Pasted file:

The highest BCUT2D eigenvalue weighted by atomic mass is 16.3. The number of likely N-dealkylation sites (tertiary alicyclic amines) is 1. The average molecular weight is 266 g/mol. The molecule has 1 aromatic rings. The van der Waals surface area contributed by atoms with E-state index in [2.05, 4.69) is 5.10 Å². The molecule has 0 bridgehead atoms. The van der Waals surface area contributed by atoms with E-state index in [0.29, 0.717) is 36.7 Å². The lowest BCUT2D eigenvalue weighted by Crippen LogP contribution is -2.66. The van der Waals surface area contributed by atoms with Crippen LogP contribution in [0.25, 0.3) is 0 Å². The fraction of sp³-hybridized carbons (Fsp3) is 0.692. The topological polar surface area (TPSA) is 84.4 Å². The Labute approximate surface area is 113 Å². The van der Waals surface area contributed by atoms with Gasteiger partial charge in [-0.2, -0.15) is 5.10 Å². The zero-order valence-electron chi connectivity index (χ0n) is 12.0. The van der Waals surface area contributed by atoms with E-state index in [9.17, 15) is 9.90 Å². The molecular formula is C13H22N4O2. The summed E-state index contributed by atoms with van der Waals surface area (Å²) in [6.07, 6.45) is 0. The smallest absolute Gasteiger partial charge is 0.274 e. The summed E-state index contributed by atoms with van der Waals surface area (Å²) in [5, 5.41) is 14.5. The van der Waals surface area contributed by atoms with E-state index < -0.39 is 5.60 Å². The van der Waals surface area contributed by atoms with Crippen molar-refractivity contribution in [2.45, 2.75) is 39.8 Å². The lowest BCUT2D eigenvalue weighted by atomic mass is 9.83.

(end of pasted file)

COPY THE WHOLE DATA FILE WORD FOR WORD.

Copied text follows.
The highest BCUT2D eigenvalue weighted by atomic mass is 16.3. The number of likely N-dealkylation sites (tertiary alicyclic amines) is 1. The average molecular weight is 266 g/mol. The molecule has 1 aromatic rings. The van der Waals surface area contributed by atoms with E-state index in [2.05, 4.69) is 5.10 Å². The molecule has 0 bridgehead atoms. The van der Waals surface area contributed by atoms with E-state index in [0.29, 0.717) is 36.7 Å². The lowest BCUT2D eigenvalue weighted by Crippen LogP contribution is -2.66. The van der Waals surface area contributed by atoms with Crippen LogP contribution in [0.25, 0.3) is 0 Å². The fraction of sp³-hybridized carbons (Fsp3) is 0.692. The topological polar surface area (TPSA) is 84.4 Å². The Labute approximate surface area is 113 Å². The van der Waals surface area contributed by atoms with Gasteiger partial charge in [-0.2, -0.15) is 5.10 Å². The zero-order valence-electron chi connectivity index (χ0n) is 12.0. The van der Waals surface area contributed by atoms with E-state index in [9.17, 15) is 9.90 Å². The molecular formula is C13H22N4O2. The summed E-state index contributed by atoms with van der Waals surface area (Å²) in [6.07, 6.45) is 0. The smallest absolute Gasteiger partial charge is 0.274 e. The summed E-state index contributed by atoms with van der Waals surface area (Å²) in [5, 5.41) is 14.5. The van der Waals surface area contributed by atoms with E-state index < -0.39 is 5.60 Å². The van der Waals surface area contributed by atoms with Crippen molar-refractivity contribution in [2.45, 2.75) is 39.8 Å². The lowest BCUT2D eigenvalue weighted by atomic mass is 9.83.